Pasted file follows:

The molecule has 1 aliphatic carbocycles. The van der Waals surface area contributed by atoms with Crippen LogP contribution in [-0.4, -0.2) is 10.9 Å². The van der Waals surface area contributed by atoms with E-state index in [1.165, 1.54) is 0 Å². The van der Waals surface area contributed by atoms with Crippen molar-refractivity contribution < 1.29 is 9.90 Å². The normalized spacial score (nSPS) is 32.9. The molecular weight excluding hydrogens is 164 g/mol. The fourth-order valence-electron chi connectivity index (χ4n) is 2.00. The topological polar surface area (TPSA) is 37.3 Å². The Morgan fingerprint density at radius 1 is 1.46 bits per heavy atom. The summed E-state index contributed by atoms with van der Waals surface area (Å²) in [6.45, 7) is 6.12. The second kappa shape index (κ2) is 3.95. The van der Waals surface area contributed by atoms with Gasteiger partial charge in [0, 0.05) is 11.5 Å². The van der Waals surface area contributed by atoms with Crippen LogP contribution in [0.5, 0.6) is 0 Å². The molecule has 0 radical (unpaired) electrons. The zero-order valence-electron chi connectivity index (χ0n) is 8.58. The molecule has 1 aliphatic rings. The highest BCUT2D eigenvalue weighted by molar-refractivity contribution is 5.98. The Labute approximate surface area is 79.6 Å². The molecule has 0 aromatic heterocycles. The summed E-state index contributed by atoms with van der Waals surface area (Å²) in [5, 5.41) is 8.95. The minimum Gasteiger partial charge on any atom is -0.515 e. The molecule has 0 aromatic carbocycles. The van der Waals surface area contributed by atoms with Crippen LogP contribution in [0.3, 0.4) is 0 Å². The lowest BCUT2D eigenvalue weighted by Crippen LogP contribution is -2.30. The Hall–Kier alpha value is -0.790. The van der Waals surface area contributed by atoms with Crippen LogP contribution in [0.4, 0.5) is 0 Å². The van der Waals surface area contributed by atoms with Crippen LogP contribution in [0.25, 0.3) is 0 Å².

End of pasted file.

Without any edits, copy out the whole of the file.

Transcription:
The molecule has 1 aliphatic carbocycles. The van der Waals surface area contributed by atoms with Crippen LogP contribution in [-0.4, -0.2) is 10.9 Å². The van der Waals surface area contributed by atoms with E-state index in [1.165, 1.54) is 0 Å². The van der Waals surface area contributed by atoms with Crippen molar-refractivity contribution < 1.29 is 9.90 Å². The normalized spacial score (nSPS) is 32.9. The molecular weight excluding hydrogens is 164 g/mol. The fourth-order valence-electron chi connectivity index (χ4n) is 2.00. The topological polar surface area (TPSA) is 37.3 Å². The Morgan fingerprint density at radius 1 is 1.46 bits per heavy atom. The summed E-state index contributed by atoms with van der Waals surface area (Å²) in [6.45, 7) is 6.12. The second kappa shape index (κ2) is 3.95. The van der Waals surface area contributed by atoms with Gasteiger partial charge in [0, 0.05) is 11.5 Å². The van der Waals surface area contributed by atoms with Crippen LogP contribution in [0.5, 0.6) is 0 Å². The molecule has 0 radical (unpaired) electrons. The zero-order valence-electron chi connectivity index (χ0n) is 8.58. The molecule has 1 aliphatic rings. The highest BCUT2D eigenvalue weighted by molar-refractivity contribution is 5.98. The Labute approximate surface area is 79.6 Å². The molecule has 0 aromatic heterocycles. The summed E-state index contributed by atoms with van der Waals surface area (Å²) in [5, 5.41) is 8.95. The minimum Gasteiger partial charge on any atom is -0.515 e. The molecule has 0 aromatic carbocycles. The van der Waals surface area contributed by atoms with Crippen LogP contribution in [0.3, 0.4) is 0 Å². The lowest BCUT2D eigenvalue weighted by Crippen LogP contribution is -2.30. The Hall–Kier alpha value is -0.790. The van der Waals surface area contributed by atoms with Crippen LogP contribution in [0.4, 0.5) is 0 Å². The van der Waals surface area contributed by atoms with Crippen LogP contribution in [0.25, 0.3) is 0 Å².